In the early morning hours of July 28th, Senator John McCain came through in the clutch.
On one of the most important votes of his long career, he parted ways with his caucus and cast a vote against an evil, hyper-partisan bill that would have removed access to health care from millions of Americans. I give McCain great credit for having the courage to do so.
One GOP pundit accused McCain of “betraying his party,” but if his vote reflected a lack of partisan fealty, it was cast in service to the country.
I couldn't help but wonder if he would have cast that same vote had he not recently been diagnosed with an aggressive cancer. No doubt that harsh reality brought a measure of clarity and girded conviction.
But whatever the reason he ultimately cast his vote in the negative, McCain stepped up when it mattered most and for that we can be grateful.
John McCain was joined in his opposition by two other Republican senators, Collins of Maine and Murkowski of Alaska. One of the least effective ways to persuade someone to vote a certain way is to bully her. Collins and Murkowski wouldn't be bullied -- not by the White House or McConnell, or other members of the senate GOP caucus. I applaud them as well.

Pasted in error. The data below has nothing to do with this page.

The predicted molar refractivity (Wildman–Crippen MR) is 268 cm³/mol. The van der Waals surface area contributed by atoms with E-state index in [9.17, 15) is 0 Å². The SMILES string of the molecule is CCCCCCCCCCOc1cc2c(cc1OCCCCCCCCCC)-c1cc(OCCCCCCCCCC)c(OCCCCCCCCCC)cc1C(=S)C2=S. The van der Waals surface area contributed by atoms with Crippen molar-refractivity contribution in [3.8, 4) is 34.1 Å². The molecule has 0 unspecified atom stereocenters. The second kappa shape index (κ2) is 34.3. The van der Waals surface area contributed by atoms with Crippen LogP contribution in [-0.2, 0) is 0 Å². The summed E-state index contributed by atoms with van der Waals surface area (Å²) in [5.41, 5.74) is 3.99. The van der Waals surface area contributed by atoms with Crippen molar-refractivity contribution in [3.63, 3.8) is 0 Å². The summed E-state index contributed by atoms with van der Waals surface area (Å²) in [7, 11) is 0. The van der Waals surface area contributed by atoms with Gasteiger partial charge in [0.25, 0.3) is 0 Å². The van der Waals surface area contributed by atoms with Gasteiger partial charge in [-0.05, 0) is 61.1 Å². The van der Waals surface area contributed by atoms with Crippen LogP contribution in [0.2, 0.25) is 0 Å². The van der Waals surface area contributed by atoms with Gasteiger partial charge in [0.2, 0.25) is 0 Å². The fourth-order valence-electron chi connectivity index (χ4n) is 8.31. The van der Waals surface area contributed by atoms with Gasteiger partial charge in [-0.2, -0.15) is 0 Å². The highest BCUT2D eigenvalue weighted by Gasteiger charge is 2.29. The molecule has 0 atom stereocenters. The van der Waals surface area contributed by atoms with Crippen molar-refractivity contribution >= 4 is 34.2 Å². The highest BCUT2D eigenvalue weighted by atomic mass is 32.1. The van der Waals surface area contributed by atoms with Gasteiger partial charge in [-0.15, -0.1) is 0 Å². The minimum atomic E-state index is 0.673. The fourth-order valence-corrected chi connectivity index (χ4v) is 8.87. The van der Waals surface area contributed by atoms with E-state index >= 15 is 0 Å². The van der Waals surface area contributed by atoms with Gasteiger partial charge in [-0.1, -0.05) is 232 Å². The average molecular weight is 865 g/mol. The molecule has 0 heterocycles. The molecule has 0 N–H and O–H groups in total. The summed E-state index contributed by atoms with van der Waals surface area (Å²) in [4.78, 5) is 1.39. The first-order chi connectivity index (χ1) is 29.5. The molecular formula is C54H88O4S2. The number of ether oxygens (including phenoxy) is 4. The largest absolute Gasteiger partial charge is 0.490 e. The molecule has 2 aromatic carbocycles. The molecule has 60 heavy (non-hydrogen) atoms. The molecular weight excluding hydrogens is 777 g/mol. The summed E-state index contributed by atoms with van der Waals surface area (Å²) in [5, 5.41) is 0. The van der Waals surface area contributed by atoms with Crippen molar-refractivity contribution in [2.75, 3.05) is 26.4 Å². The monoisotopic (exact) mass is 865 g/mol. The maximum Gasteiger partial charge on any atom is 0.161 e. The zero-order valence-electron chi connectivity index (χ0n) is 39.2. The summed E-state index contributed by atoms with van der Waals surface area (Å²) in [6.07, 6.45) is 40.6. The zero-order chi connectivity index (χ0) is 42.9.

For those who say there's not a dime's worth of difference between the two parties, I would urge them to reflect on the comments made by the majority leader and minority leader after the final tally was announced.
McConnell's remarks once again showed him to be a petty partisan who, despite his majority, could not marshal a majority and who, true to form, blamed Democrats. His comments were snide and decidedly uncivil. While speaking, McConnell pointedly turned his back on his Democratic colleagues, just as he had excluded them from the deliberative process.
By contrast, Chuck Schumer was a gracious winner who used the moment not to take a victory lap but to express relief. His comments were constructive and forward looking. His focus was on doing what's right for the American people. We can be proud of his leadership and that of the members of the Democratic caucus.
The president has already begun to attack the three Republican "mavericks" who broke with their party to do what McCain said was “the right thing.” How very short-sighted. I expect this won't be the last time Collins, Murkowski, and McCain will have occasion to show their independence. And the more Trump berates them the more likely they are to do so.
Now, for a few brief moments, we can exhale.